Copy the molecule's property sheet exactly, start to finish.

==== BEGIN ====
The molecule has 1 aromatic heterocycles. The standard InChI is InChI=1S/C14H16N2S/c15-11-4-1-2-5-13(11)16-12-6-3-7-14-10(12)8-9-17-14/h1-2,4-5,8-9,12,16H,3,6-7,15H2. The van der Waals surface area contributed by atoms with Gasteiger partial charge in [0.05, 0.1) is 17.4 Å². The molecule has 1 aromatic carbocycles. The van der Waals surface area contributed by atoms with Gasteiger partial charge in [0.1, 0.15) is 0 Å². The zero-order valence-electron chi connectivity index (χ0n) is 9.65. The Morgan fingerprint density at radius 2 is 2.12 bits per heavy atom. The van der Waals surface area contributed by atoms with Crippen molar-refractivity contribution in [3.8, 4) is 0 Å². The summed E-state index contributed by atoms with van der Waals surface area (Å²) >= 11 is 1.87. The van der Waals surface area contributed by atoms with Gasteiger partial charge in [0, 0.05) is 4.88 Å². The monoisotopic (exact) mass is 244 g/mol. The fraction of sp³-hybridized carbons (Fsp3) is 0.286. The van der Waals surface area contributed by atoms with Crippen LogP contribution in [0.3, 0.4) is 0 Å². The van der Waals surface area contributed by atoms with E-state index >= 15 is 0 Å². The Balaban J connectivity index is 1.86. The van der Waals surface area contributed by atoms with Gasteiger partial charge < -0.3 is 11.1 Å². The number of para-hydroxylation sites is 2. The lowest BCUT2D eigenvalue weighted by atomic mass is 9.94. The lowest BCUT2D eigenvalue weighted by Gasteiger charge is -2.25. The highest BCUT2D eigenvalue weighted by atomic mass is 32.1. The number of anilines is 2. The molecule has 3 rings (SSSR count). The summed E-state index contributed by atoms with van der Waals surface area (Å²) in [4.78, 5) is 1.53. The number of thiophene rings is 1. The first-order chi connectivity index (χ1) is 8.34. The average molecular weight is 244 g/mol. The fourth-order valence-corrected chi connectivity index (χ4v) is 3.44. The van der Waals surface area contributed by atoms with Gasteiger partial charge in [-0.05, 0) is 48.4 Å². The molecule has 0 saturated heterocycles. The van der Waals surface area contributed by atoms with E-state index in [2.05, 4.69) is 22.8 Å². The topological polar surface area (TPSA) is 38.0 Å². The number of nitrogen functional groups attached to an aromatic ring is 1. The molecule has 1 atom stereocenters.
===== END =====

The molecule has 1 aromatic heterocycles. The standard InChI is InChI=1S/C14H16N2S/c15-11-4-1-2-5-13(11)16-12-6-3-7-14-10(12)8-9-17-14/h1-2,4-5,8-9,12,16H,3,6-7,15H2. The van der Waals surface area contributed by atoms with Gasteiger partial charge in [0.05, 0.1) is 17.4 Å². The molecule has 1 aromatic carbocycles. The van der Waals surface area contributed by atoms with Gasteiger partial charge in [0.1, 0.15) is 0 Å². The zero-order valence-electron chi connectivity index (χ0n) is 9.65. The Morgan fingerprint density at radius 2 is 2.12 bits per heavy atom. The van der Waals surface area contributed by atoms with Crippen molar-refractivity contribution in [3.8, 4) is 0 Å². The summed E-state index contributed by atoms with van der Waals surface area (Å²) >= 11 is 1.87. The van der Waals surface area contributed by atoms with Gasteiger partial charge in [0, 0.05) is 4.88 Å². The monoisotopic (exact) mass is 244 g/mol. The fraction of sp³-hybridized carbons (Fsp3) is 0.286. The van der Waals surface area contributed by atoms with Crippen LogP contribution in [0.3, 0.4) is 0 Å². The van der Waals surface area contributed by atoms with E-state index >= 15 is 0 Å². The Balaban J connectivity index is 1.86. The van der Waals surface area contributed by atoms with Gasteiger partial charge < -0.3 is 11.1 Å². The number of para-hydroxylation sites is 2. The lowest BCUT2D eigenvalue weighted by atomic mass is 9.94. The lowest BCUT2D eigenvalue weighted by Gasteiger charge is -2.25. The highest BCUT2D eigenvalue weighted by atomic mass is 32.1. The number of anilines is 2. The molecule has 3 rings (SSSR count). The summed E-state index contributed by atoms with van der Waals surface area (Å²) in [4.78, 5) is 1.53. The number of thiophene rings is 1. The first-order chi connectivity index (χ1) is 8.34. The average molecular weight is 244 g/mol. The fourth-order valence-corrected chi connectivity index (χ4v) is 3.44. The van der Waals surface area contributed by atoms with Gasteiger partial charge in [-0.05, 0) is 48.4 Å². The molecule has 0 saturated heterocycles. The van der Waals surface area contributed by atoms with E-state index in [2.05, 4.69) is 22.8 Å². The topological polar surface area (TPSA) is 38.0 Å². The number of nitrogen functional groups attached to an aromatic ring is 1. The molecule has 1 atom stereocenters.